- The Washington Times - Friday, March 21, 2003

If you operate a business out of your home, you could have some substantial deductions coming your way. About this time of year, you can find plenty of articles about the fact that you can deduct part of your mortgage payment, taxes and interest from the income derived from a home-based business. With those myriad articles available to you, I'm not going to write about the broad topic of home office deduction.

Instead, I want to direct your attention to Internal Revenue Service Publication 587, Business Use of Your Home (Including Use by Day-Care Providers). Simmer down. I know this sounds like a bunch of exciting reading, but, trust me, you could substantially cut your tax bill by operating a business out of your home.

This article is going to deal with the fine print in IRS Publication 587. The fine print is where you get the tax savings. If you want the whole picture about how to qualify for all these deductions, then definitely get this publication online at www.irs.gov. Just search "home office deduction," and you'll have plenty of great forms and publications at your fingertips.

What's really exciting is that when I had to fix my heat pump this winter a portion of that bill will be deductible for me, since I operate a business out of my home. Nearly all home-care expenses can be deductible as long as my office area is affected. The percentage calculation depends on the square footage of your house or the number of rooms in your house. If your office is 120 square feet and your house has 2,400 square feet, then your office makes up 5 percent of your house.

The rooms in my house are relatively the same size as were most homes built in the mid-1970s, so I use the room formula. There are eight rooms in my house, so I deduct 1/8 of my qualified expenses from the income derived from my home-based business.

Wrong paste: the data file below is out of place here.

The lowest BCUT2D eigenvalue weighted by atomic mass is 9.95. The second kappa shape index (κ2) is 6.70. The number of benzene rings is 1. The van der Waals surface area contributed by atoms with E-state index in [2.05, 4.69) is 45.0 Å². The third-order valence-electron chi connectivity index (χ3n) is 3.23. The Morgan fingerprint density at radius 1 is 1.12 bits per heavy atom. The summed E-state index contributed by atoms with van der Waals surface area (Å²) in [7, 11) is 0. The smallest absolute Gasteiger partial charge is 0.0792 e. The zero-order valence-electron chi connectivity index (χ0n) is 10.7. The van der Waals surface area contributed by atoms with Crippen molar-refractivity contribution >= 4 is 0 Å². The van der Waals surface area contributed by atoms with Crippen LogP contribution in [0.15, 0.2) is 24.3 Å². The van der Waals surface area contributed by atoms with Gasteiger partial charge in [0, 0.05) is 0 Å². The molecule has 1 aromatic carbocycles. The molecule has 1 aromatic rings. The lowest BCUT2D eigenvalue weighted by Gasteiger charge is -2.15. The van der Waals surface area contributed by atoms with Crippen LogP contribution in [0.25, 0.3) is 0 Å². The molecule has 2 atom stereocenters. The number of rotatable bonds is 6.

To find the details of various deductions, turn or scroll down to page 8 of Publication 587. You'll find clear instructions on what type of expenses are allowed.

IRS.gov says, "The part of a home operating expense you can use to figure your deduction depends on both of the following: Whether the expense is direct, indirect, or unrelated; and the percentage of your home used for business."

Publication 587 even has a table, describing some sample expenses that are deductible and what aren't.

Direct expenses are those that are only for the business part of your home. For instance, if you painted and carpeted your office space that expense would be totally deductible (but be careful if you operate a day-care center; see instructions).

An indirect expense would be expenses for upkeep and operation of the entire home, such as insurance utilities and general repairs. Then the deduction would only be the percentage of your office space. If your utility bills for the year ran $5,000 and your home office made up 5 percent of your house, you could deduct 5 percent of those utility bills or $250.

An unrelated expense would be something such as lawn maintenance or painting a room in your house that is not used for business. Those expenses would not be deductible as expenses on the home-office.

Publication 587 lists the following expenses as items that can be used in your home-office deduction:

• Depreciation.

• Insurance.

• Rent.

• Repairs.

• Security system.

• Utilities and services.

I was most intrigued by the home-repair deductions. To quote the IRS directly, "The cost of repairs that relate to your business, including labor (other than your own labor), is a deductible expense. For example, a furnace repair benefits the entire home. If you use 10 percent of your home for business, you can deduct 10 percent of the cost of the furnace repair. Repairs keep your home in good working order over its useful life. Examples of common repairs are patching walls and floors, painting, wallpapering, repairing roofs and gutters, and mending leaks."

Be forewarned: All these deductions come with a substantial string attached. Once you sell the house, all those deductions you took for the home office are then calculated to determine your recapture tax. In other words, some of the profit of your home sale will be taxed.

Warning: Please consult a tax professional before taking these deductions for your home office. If you get that pretty brown envelope from the IRS someday, requesting a personal meeting with you to question your home office deductions, I don't want to hear that you were waving a copy of this article around during the audit to substantiate that you could take all those questionable deductions. Get sound tax advice before proceeding.

M. Anthony Carr has written about the real estate industry for more than 14 years. Contact him by e-mail (manthonycarr@erols.com).

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